The Role of Current Events in a Writing Class

I went to bed thinking about a post on how to effectively and efficiently conduct writing conferences, but when I pulled up the front page of the New York Times over breakfast (see below), I started to think that another post might be more appropriate.

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What I saw was a van used as a terrorist weapon, sharp divisions fracturing the country, potential nuclear war in Korea, people fist-fighting in the streets, an opioid epidemic that has claimed more lives in the last two years than the entire Vietnam war, and, I can’t believe I’m saying this, the rise of modern-day Nazis. And that was just on the first half of the first page.

It feels safe to say that we are currently living in a troubled moment. In fact, that is probably one of the few things that people across the political spectrum currently agree with each other about. And in such moments, as a classroom teacher it is important to occasionally put one’s original plan on the shelf for later and move in a new direction. So instead of talking about writing conferences (don’t worry, that post will come in a few days!), today I’m going to look at the role that current events, especially difficult and controversial ones, should have in a writing classroom.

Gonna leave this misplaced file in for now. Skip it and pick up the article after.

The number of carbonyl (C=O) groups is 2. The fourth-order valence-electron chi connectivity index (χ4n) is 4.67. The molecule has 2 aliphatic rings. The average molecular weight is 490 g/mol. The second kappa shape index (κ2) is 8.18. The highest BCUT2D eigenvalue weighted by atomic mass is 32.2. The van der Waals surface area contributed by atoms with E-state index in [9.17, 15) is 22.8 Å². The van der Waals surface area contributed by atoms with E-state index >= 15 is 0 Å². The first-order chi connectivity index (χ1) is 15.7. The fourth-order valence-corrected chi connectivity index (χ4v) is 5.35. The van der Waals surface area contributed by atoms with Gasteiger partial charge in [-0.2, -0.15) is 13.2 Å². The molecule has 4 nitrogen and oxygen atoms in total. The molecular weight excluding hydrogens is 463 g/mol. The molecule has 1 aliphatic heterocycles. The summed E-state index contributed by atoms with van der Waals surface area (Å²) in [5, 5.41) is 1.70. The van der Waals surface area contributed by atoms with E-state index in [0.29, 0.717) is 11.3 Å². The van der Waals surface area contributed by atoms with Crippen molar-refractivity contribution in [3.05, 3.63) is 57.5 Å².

As teachers, we often silo our classrooms from the outside world. We close the door, ask students to put phones away, and spend the next 55 minutes floating with Huck Finn down the Mississippi or examining how Martin Luther King Jr. is able to effectively work in 27 examples of parallel structure into one page.